One woman’s love for Korean soccer

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One woman’s love for Korean soccer

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Mio Kawasaki poses with the mascots of the Ulsan soccer team after a match at Munsu World Cup Stadium in Ulsan. Provided by Kawasaki

Mio Kawasaki is not your average K-League fan.

Kawasaki, 38, arrived in Seoul Aug. 27, a day before the big football match between Suwon and Seoul.

After buying a ticket at the game, Kawasaki cheered her heart out with other Suwon supporters.

The following day, she proceeded to Ulsan for the Ulsan-Pohang match. For the players, it was just another game, but for Kawasaki, it was much more.

It happened to be her 100th K-League game.

On her last day in Korea, Kawasaki visited a training session for Ulsan Hyundai. Afterwards, she enjoyed a dinner of steamed monkfish with soju. The next afternoon, she returned home to Japan.

This is how she has spent her weekends for the past ten years.

Kawasaki’s love affair with Korean soccer began in 1998 when she became enamored with a Korean player fresh out of high school, Lee Dong-gook.

“He was excellent at soccer, and handsome, too,” she recalled.

But it was not Lee, but Cho Hyun, who used to play for Suwon Samsung Bluewings, that cemented her resolve to visit Korea.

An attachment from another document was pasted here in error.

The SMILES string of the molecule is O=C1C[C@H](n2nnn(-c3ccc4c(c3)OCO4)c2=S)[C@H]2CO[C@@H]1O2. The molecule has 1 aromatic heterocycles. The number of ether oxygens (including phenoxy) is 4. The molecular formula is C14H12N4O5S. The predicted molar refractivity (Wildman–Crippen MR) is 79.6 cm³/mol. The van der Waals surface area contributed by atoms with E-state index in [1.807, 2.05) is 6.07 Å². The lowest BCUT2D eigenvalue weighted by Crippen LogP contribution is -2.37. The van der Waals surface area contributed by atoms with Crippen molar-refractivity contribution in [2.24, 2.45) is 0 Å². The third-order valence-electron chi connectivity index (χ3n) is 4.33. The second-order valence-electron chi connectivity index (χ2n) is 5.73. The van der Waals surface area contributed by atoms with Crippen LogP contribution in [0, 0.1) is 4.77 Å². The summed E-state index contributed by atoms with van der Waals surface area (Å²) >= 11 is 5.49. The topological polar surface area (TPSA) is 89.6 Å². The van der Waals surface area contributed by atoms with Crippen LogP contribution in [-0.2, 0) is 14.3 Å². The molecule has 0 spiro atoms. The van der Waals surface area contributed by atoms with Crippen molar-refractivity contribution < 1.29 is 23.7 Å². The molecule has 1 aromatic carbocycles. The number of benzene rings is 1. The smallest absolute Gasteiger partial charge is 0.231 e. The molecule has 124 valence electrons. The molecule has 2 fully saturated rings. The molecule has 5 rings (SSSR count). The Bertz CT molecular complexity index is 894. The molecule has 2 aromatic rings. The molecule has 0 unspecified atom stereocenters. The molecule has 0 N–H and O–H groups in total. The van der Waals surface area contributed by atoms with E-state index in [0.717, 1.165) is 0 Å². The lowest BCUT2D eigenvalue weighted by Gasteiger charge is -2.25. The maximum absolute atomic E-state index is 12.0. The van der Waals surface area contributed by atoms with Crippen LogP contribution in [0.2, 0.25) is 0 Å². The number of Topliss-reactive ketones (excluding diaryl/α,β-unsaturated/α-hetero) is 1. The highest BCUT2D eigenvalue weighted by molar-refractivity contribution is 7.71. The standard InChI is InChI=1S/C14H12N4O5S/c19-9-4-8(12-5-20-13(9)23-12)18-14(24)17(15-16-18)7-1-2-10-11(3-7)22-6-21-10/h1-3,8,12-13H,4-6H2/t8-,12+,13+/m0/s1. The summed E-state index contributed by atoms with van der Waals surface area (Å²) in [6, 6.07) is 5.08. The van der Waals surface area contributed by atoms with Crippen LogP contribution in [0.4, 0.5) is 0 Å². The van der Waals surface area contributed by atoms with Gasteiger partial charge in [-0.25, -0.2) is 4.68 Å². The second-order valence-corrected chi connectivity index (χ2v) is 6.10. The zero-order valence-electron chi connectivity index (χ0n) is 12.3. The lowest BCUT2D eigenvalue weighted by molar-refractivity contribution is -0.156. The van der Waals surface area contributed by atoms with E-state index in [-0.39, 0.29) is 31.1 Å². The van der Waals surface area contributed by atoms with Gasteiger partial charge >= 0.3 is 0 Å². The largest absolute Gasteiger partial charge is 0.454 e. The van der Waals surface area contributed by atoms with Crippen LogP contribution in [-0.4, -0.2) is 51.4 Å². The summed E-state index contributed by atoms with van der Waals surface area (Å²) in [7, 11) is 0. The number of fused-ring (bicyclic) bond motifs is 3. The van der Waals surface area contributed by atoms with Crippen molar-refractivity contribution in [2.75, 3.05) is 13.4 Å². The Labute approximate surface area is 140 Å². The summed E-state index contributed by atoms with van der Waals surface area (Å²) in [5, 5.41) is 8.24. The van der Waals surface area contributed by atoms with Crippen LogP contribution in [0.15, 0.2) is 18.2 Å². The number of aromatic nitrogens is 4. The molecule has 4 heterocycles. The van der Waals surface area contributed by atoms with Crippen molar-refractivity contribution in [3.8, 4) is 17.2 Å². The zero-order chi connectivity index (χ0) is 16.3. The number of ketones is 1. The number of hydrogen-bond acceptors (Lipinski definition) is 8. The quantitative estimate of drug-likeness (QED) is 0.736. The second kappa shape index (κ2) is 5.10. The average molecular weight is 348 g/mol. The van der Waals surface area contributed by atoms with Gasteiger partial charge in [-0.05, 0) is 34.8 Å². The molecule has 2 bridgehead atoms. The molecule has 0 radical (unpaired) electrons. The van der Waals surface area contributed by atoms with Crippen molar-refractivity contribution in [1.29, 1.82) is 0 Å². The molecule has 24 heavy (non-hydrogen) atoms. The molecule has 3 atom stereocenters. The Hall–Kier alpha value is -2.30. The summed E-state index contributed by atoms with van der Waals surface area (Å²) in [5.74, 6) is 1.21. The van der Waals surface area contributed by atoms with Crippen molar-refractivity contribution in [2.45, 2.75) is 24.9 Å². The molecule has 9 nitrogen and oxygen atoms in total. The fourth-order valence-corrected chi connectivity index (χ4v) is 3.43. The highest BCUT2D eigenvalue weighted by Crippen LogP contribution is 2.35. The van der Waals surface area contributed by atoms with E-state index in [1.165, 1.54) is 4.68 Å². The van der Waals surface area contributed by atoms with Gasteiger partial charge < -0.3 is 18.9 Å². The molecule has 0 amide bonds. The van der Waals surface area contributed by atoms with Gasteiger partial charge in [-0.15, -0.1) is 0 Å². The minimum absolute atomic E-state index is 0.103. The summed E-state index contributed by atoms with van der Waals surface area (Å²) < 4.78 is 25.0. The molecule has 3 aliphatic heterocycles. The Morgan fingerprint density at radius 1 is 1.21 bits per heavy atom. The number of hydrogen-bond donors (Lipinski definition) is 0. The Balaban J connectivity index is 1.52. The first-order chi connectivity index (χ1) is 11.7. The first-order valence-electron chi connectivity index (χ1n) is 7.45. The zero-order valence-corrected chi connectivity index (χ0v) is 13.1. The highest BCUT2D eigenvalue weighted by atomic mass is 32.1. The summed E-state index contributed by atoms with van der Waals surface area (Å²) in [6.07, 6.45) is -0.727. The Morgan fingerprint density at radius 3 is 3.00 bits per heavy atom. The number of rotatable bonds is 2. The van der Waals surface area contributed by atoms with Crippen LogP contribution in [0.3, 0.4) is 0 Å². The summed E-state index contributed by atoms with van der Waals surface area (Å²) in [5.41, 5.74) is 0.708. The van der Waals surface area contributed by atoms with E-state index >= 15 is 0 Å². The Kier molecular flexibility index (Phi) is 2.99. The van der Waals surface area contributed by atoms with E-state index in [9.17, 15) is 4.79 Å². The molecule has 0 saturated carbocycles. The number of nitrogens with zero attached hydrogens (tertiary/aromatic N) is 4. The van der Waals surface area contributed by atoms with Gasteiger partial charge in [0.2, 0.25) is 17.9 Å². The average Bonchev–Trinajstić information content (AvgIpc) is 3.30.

“Suwon Samsung Bluewings were fairly famous in Japan at the time, and Cho Hyun was a player who contributed a lot to the team,” Kawasaki said. “Ko Jong-soo was the biggest star, but I was always a fan of Cho.”

On Sept. 12, 1999, Kawasaki was present at a match between Suwon and Bucheon in which Suwon triumphed 3-0.

Cho’s transfer to Ulsan in 2001 again brought Kawasaki to another K-League match. Although she returned to Korea on April 7, 2001 for the Ulsan-Busan game to cheer on Cho, he was left on the bench.

But for her, this was an unforgettable day.

“This is the day the special relationship between Ulsan and I, and the K-League began,” she said.

At the time, Kawasaki’s Korean was non-existent. But a Japanese-speaking taxi driver helped her find her way around once she arrived at the airport. Another person even took her back to the airport for free.

The Ulsan soccer team also greeted Kawasaki with enthusiasm, and invited her to their after party once the game ended.

“I was touched by the jeong [a Korean sentiment similar to warmth and affection] shown by Ulsan’s people,” Kawasaki said. “I’d never had such an experience in Japan.”

From then on, Kawasaki boarded a plane to Ulsan every time she had a chance. Players, moved by her devotion, also presented her with signed uniforms as gifts.

Mio now travels all over Korea attending games.

While she is in Tokyo, she polishes up on her Korean at a language school.

After nearly ten years of study, she is able to hold simple conversations in Korean.


By Kim Jong-ryeok [estyle@joongang.co.kr]


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